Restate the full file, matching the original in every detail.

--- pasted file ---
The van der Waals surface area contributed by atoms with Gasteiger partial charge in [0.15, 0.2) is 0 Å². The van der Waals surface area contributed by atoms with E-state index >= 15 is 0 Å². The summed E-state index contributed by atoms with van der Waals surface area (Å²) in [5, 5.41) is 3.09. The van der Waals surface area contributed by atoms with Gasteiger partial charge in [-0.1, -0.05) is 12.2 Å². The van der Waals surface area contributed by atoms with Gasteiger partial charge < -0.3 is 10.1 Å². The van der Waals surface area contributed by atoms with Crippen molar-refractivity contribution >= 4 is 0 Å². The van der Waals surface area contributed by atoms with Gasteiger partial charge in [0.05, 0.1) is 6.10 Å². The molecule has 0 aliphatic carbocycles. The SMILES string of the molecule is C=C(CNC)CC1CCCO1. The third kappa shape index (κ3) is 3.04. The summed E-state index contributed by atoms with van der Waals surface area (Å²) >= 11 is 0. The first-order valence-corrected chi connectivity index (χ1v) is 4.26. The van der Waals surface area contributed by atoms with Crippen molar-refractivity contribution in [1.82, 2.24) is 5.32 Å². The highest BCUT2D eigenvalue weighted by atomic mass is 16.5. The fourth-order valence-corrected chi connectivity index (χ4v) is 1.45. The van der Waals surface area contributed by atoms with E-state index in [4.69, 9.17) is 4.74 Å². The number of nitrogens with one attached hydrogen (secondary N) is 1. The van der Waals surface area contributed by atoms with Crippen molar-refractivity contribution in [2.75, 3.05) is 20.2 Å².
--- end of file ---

The van der Waals surface area contributed by atoms with Gasteiger partial charge in [0.15, 0.2) is 0 Å². The van der Waals surface area contributed by atoms with E-state index >= 15 is 0 Å². The summed E-state index contributed by atoms with van der Waals surface area (Å²) in [5, 5.41) is 3.09. The van der Waals surface area contributed by atoms with Gasteiger partial charge in [-0.1, -0.05) is 12.2 Å². The van der Waals surface area contributed by atoms with Gasteiger partial charge < -0.3 is 10.1 Å². The van der Waals surface area contributed by atoms with Crippen molar-refractivity contribution >= 4 is 0 Å². The van der Waals surface area contributed by atoms with Gasteiger partial charge in [0.05, 0.1) is 6.10 Å². The molecule has 0 aliphatic carbocycles. The SMILES string of the molecule is C=C(CNC)CC1CCCO1. The third kappa shape index (κ3) is 3.04. The summed E-state index contributed by atoms with van der Waals surface area (Å²) >= 11 is 0. The first-order valence-corrected chi connectivity index (χ1v) is 4.26. The van der Waals surface area contributed by atoms with Crippen molar-refractivity contribution in [1.82, 2.24) is 5.32 Å². The highest BCUT2D eigenvalue weighted by atomic mass is 16.5. The fourth-order valence-corrected chi connectivity index (χ4v) is 1.45. The van der Waals surface area contributed by atoms with E-state index in [4.69, 9.17) is 4.74 Å². The number of nitrogens with one attached hydrogen (secondary N) is 1. The van der Waals surface area contributed by atoms with Crippen molar-refractivity contribution in [2.75, 3.05) is 20.2 Å².